The Montclair neighborhood of Oakland at dawn Thursday morning. The area was among those that had their power cut in the second phase of shutoffs late Wednesday night.
The Montclair neighborhood of Oakland at dawn Thursday morning. The area was among those that had their power cut in the second phase of shutoffs late Wednesday night. (Jeremy Siegel/KQED)

However, Comcast said its internet service could go down if the power is shut off in an area and would be restored once power was turned back on.

Most federal, state and county parks are closed because of the fire risk.

PG&E opened community resource centers starting Wednesday with air conditioning, charging stations and bottled water. Each resource center has seating for up to 100 people and will only be open during daylight hours.

Here is more information including outage details, community resource centers and state parks:


North Bay

The North Bay was the first part of the Bay Area to experience outages, with the power out as of Wednesday morning for 10,183 customers in Marin County, 32,754 in Napa, 31,632 in Solano and 67,000 in Sonoma.

The good news, said one PG&E spokesperson, is that if you didn't wake up in these areas to your power off, then it's unlikely it'll be turned off later.

Community resource centers:

  • Calistoga: Calistoga Fairgrounds, 1601 N. Oak St., Calistoga 94515
  • Santa Rosa: Santa Rosa Veterans Memorial Building, 1351 Maple Ave., Santa Rosa 95404
  • Vacaville: Mission Church, 6391 Leisure Town Rd., Vacaville 95687
  • Vallejo: Six Flags, 1001 Fairgrounds Dr., Vallejo 94589

Golden Gate National Recreation Area: All Marin County park sites — Muir Woods, Marin Headlands, Muir Beach and Stinson Beach — are closed on Wednesday and Thursday.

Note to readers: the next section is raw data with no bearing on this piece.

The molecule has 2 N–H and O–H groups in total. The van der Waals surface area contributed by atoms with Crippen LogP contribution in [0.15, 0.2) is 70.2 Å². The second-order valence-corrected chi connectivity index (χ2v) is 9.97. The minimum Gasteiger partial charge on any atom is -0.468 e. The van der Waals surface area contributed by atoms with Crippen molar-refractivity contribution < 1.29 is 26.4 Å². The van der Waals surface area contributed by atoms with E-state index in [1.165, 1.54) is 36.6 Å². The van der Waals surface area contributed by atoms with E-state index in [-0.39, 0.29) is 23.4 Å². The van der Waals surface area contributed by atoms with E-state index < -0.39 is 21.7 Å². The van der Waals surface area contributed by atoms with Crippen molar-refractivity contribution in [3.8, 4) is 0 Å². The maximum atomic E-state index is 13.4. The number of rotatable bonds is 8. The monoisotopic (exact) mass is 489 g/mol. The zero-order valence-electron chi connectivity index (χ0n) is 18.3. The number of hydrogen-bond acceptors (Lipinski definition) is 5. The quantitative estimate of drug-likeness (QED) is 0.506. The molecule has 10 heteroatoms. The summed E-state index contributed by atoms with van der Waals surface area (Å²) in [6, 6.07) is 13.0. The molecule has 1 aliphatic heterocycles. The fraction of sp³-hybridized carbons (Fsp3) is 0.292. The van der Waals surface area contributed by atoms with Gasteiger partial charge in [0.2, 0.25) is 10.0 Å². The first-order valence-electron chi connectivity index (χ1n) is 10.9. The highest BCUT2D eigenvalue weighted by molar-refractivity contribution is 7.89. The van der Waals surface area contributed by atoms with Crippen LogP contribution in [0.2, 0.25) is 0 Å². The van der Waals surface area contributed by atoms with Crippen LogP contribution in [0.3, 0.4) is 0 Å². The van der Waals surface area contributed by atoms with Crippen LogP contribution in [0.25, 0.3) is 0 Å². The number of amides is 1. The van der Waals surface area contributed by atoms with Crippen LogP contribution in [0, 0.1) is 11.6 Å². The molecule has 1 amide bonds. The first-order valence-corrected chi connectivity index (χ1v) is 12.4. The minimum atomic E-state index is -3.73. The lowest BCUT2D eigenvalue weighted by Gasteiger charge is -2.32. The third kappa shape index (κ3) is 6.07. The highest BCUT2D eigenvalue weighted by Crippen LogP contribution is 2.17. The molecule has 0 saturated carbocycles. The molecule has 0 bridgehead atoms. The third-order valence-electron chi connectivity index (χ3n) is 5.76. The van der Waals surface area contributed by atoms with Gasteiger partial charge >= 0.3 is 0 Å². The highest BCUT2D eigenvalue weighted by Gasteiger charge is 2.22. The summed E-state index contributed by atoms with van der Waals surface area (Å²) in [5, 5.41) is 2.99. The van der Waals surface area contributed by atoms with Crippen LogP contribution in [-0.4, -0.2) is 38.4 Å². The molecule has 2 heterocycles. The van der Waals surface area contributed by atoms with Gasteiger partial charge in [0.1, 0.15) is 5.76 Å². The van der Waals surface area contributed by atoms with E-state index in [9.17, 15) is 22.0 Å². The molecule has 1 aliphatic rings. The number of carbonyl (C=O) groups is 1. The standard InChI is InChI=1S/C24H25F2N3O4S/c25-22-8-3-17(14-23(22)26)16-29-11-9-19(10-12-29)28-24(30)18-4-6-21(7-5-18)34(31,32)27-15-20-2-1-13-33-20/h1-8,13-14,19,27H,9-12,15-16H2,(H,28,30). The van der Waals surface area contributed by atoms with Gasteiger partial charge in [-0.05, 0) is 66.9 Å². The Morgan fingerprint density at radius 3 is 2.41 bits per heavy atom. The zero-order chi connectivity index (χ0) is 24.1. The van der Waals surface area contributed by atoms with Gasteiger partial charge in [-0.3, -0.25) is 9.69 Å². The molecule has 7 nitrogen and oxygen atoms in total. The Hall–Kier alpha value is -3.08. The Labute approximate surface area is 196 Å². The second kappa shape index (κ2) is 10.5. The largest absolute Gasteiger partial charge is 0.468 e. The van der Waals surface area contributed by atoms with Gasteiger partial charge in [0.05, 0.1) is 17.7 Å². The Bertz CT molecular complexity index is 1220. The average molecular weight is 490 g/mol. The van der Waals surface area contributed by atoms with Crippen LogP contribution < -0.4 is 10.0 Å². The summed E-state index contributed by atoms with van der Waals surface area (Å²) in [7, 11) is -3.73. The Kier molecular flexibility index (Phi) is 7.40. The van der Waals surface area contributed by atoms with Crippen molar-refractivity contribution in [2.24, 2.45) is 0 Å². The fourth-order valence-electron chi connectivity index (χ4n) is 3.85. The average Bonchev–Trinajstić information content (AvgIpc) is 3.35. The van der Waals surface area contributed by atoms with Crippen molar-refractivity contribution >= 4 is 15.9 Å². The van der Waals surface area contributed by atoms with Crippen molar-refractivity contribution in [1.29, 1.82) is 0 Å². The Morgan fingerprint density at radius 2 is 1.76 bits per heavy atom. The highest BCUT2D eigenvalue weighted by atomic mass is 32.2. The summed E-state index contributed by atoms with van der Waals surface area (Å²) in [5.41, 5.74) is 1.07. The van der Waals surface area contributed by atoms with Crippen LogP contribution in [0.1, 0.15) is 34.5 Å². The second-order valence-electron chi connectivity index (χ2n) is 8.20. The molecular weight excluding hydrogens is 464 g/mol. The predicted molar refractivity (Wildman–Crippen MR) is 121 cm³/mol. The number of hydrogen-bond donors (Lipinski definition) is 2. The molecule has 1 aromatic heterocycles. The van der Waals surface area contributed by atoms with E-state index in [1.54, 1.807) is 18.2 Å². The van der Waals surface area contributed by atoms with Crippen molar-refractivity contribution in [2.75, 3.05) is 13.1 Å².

Santa Rosa: The city has canceled all public city meetings.

East Bay

Outages in the East Bay area started Wednesday night.

Shutoffs could affect up to 32,680 PG&E customers in Alameda County, including parts of Oakland and Berkeley. In Contra Costa County, 51,310 customers could be affected.

Community resource centers:

  • Oakland: Merritt College LOT B, Leona St., Oakland 94508
  • San Ramon: Bishop Ranch Parking Lot, 2600 Camino Ramon, San Ramon 94583

Oakland: City buildings and programs will be open, except Joaquin Miller Park will be closed to the public, and the following facilities will be closed until power is restored: Dimond Recreation Center and Lions Pool, East Oakland Sports Center, Redwood Heights Recreation Center, Sheffield Village Recreation Center, Montclair Recreation Center, Joaquin Miller Community Center, Dunsmuir Hellman Historic Estate, Leona and Sequoia lodges.

South Bay & Peninsula

Outages in the region started Wednesday night. 

Shutoffs could affect 14,766 PG&E customers in Santa Mateo County. In Santa Clara County, 38,250 customers could be affected, including portions of San Jose.

Officials in Morgan Hill, a city of 45,000 people about 24 miles south of San Jose, imposed a curfew intended to reduce opportunities for crime during the power shutoff. The curfew began at 7 p.m. and was lifted at 6:30 a.m. Thursday.

The city of San Jose has created its own interactive map, searchable by district:

Community resource centers:

  • Half Moon Bay: Pasta Moon Restaurant, 845 Main St., Half Moon Bay 94019
  • San Jose: Avaya Stadium, 1123 Coleman Ave., San Jose 95110

San Jose: The city operated three of its own community resource centers from 8 a.m. to 8 p.m. on Wednesday. Charging stations were available for plug-in medical devices and phones. Spanish and Vietnamese language translation were also available. Locations:

  • Camden Community Center, 3369 Union Ave.
  • Mayfair Community Center, 2039 Kammerer Ave.
  • Southside Community Center, 5585 Cottle Rd.

State Parks

California State Parks on Wednesday released the following list of parks affected by red flag fire weather warnings and PG&E's power shutoffs: